Some people find Christ in their darkest hour. Others turn to Allah. But if you’re a Jew, young, and in trouble, your best bet is Leonard Cohen.
I was thirteen when I accepted the singer as my personal savior. I grew up in a beachside suburb of Tel Aviv, Israel, the spoiled child of a wealthy family. One afternoon, I came home from school, tossed my backpack on the floor, and raided the fridge in search of lunch when someone knocked on the door. It was the police. Three detectives politely forced their way in and informed me that my father—the jovial bon vivant whose hobbies included fast cars, fine hotels, and fat foods—had just been arrested. He was caught red-handed, the lead detective told me matter-of-factly, and confessed to being the Motorcycle Bandit, a brazen criminal who had hit up more than 20 banks in just a few months and whose antics made him a folk hero to many.
And, just like that, life as I knew it ended. I was no longer the child of privilege; I was now the son of the most notorious criminal in a country too small to keep secrets or award privacy. Our house filled up with visitors, and I remember my mother commenting bitterly that it felt like a
, the traditional Jewish mourning ritual in which friends and relatives gather to keep the bereaved company.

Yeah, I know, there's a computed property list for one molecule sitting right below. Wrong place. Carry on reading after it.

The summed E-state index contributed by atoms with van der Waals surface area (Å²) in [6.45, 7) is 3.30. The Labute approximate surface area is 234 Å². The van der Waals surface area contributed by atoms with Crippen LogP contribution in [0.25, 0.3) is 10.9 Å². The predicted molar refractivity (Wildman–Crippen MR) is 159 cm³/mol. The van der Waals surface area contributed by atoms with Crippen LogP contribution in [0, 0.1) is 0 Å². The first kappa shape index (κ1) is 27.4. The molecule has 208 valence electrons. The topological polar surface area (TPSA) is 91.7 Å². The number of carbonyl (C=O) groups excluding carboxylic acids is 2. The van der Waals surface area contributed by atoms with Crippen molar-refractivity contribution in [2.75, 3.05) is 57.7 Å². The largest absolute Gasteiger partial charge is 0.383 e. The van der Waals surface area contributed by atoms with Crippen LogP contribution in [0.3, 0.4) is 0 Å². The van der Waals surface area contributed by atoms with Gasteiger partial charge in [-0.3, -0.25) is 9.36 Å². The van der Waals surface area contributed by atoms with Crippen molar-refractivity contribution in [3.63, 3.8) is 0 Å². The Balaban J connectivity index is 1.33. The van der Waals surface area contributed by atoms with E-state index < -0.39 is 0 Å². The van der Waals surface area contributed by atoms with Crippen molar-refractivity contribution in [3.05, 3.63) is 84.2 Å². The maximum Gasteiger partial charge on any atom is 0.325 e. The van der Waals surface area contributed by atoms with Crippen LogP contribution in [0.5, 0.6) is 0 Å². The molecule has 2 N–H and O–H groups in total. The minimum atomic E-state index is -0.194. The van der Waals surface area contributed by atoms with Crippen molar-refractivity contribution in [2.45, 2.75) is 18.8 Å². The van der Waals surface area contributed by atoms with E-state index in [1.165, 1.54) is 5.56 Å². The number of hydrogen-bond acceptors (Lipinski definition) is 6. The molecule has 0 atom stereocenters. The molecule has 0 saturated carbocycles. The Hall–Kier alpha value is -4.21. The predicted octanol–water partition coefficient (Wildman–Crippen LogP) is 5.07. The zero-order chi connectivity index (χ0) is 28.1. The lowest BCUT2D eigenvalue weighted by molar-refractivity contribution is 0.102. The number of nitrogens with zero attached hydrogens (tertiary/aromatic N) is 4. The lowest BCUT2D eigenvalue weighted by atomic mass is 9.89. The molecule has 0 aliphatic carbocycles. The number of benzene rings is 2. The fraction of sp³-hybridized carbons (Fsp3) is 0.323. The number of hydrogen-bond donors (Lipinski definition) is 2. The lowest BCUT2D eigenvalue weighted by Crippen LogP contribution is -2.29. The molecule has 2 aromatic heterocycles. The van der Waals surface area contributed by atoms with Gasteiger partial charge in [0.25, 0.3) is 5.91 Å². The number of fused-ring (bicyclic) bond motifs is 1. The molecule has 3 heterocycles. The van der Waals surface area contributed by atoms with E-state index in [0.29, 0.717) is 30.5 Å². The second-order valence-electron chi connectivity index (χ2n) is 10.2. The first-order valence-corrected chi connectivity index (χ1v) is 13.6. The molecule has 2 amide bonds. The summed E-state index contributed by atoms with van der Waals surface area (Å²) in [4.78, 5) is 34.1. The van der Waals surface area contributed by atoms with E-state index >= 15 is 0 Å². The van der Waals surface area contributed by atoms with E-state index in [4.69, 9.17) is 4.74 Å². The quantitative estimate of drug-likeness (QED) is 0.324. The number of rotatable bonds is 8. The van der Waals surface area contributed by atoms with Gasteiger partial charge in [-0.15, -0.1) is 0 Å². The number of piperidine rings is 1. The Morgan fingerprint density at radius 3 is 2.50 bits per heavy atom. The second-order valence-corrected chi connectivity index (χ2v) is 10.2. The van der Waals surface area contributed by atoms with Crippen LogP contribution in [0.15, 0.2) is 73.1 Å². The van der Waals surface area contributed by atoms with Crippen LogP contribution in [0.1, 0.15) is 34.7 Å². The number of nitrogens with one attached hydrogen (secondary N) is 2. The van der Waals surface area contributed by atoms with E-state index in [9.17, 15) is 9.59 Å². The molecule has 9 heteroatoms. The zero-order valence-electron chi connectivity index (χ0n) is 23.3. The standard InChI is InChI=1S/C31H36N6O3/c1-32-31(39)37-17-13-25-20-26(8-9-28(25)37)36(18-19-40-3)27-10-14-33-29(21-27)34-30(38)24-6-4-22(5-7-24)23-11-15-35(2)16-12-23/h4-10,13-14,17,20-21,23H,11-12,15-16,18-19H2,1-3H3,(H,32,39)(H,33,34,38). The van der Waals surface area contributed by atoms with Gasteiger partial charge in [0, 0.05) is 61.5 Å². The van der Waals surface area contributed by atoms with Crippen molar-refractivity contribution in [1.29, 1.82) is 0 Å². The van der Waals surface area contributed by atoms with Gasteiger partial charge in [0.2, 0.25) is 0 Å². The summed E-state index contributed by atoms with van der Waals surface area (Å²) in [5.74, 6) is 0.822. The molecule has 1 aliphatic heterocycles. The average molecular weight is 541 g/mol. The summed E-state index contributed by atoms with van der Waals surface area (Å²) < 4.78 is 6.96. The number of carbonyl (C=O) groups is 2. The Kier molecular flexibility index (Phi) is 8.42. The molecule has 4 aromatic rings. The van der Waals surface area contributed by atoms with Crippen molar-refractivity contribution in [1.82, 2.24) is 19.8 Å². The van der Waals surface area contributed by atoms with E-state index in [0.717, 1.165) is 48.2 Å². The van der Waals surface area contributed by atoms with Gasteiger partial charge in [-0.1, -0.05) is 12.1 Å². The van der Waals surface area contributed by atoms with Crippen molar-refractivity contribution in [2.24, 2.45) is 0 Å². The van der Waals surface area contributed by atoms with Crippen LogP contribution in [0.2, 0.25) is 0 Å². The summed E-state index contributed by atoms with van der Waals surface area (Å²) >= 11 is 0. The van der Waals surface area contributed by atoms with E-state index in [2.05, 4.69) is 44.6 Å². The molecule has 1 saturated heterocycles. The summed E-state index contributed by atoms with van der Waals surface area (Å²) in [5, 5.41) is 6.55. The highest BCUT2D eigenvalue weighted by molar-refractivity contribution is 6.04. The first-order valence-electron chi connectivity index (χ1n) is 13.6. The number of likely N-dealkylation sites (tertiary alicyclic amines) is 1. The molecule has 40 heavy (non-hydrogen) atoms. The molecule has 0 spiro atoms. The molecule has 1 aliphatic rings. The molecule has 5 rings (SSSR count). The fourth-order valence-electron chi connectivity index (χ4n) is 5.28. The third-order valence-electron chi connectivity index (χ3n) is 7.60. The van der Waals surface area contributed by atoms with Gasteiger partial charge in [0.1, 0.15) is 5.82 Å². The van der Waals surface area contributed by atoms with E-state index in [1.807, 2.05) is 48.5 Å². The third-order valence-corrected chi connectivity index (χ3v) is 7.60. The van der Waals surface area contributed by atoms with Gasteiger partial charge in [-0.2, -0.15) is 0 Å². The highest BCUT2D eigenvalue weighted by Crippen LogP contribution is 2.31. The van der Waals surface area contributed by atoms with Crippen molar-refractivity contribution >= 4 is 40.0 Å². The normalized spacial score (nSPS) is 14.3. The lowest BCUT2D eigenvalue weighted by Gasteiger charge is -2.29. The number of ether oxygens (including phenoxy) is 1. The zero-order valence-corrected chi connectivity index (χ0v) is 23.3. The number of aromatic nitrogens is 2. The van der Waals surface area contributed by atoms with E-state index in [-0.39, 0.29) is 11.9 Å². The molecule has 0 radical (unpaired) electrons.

If the adults had appropriate words of condolence at their disposal, the adolescents, my friends, did not. Like teenaged boys everywhere, they had received no training in the art of empathy, and did not know how to console one of their own in the face of such strange trauma. Instead of words, then, they did what teenaged boys everywhere do and offered mixtapes.
Most of these were dross, catchy pop concoctions that went down easy and left no lasting impression. But one stood out. It contained an assortment of songs by Leonard Cohen.
I barely spoke English then, but Cohen’s words pierced right through the language barrier. They didn’t peddle in sentiment. They weren’t thick with bravado. They spoke a difficult but liberating truth. When I listened to “The Sisters of Mercy” for the first time, for example, I shuddered at the line about those “who must leave everything that you cannot control / It begins with your family, but soon it comes down to your soul.” It didn’t feel like a song lyric; it felt like an insight plucked from some higher realm, telling me to persevere, suggesting that things were tough but not hopeless. Alone in my bedroom, after all the well-wishers had left, I played the tape over and over again. It was the only thing that gave me comfort.